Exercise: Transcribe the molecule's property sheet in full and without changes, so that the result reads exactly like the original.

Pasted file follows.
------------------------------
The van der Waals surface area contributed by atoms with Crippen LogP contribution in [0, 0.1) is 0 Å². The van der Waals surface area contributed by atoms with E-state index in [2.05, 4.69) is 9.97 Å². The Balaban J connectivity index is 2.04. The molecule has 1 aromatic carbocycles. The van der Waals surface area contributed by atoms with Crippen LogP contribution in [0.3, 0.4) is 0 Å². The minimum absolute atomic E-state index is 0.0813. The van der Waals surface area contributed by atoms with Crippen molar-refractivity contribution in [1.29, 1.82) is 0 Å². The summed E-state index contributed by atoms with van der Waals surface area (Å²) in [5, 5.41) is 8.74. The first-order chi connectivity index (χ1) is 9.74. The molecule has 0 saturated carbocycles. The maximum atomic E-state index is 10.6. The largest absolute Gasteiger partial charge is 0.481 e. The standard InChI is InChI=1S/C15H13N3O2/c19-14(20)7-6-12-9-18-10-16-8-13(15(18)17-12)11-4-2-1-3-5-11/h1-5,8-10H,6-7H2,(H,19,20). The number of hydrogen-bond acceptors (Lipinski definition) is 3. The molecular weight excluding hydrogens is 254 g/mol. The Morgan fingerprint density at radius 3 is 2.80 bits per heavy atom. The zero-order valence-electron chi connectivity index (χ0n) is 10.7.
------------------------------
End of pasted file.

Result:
The van der Waals surface area contributed by atoms with Crippen LogP contribution in [0, 0.1) is 0 Å². The van der Waals surface area contributed by atoms with E-state index in [2.05, 4.69) is 9.97 Å². The Balaban J connectivity index is 2.04. The molecule has 1 aromatic carbocycles. The van der Waals surface area contributed by atoms with Crippen LogP contribution in [0.3, 0.4) is 0 Å². The minimum absolute atomic E-state index is 0.0813. The van der Waals surface area contributed by atoms with Crippen molar-refractivity contribution in [1.29, 1.82) is 0 Å². The summed E-state index contributed by atoms with van der Waals surface area (Å²) in [5, 5.41) is 8.74. The first-order chi connectivity index (χ1) is 9.74. The molecule has 0 saturated carbocycles. The maximum atomic E-state index is 10.6. The largest absolute Gasteiger partial charge is 0.481 e. The standard InChI is InChI=1S/C15H13N3O2/c19-14(20)7-6-12-9-18-10-16-8-13(15(18)17-12)11-4-2-1-3-5-11/h1-5,8-10H,6-7H2,(H,19,20). The number of hydrogen-bond acceptors (Lipinski definition) is 3. The molecular weight excluding hydrogens is 254 g/mol. The Morgan fingerprint density at radius 3 is 2.80 bits per heavy atom. The zero-order valence-electron chi connectivity index (χ0n) is 10.7.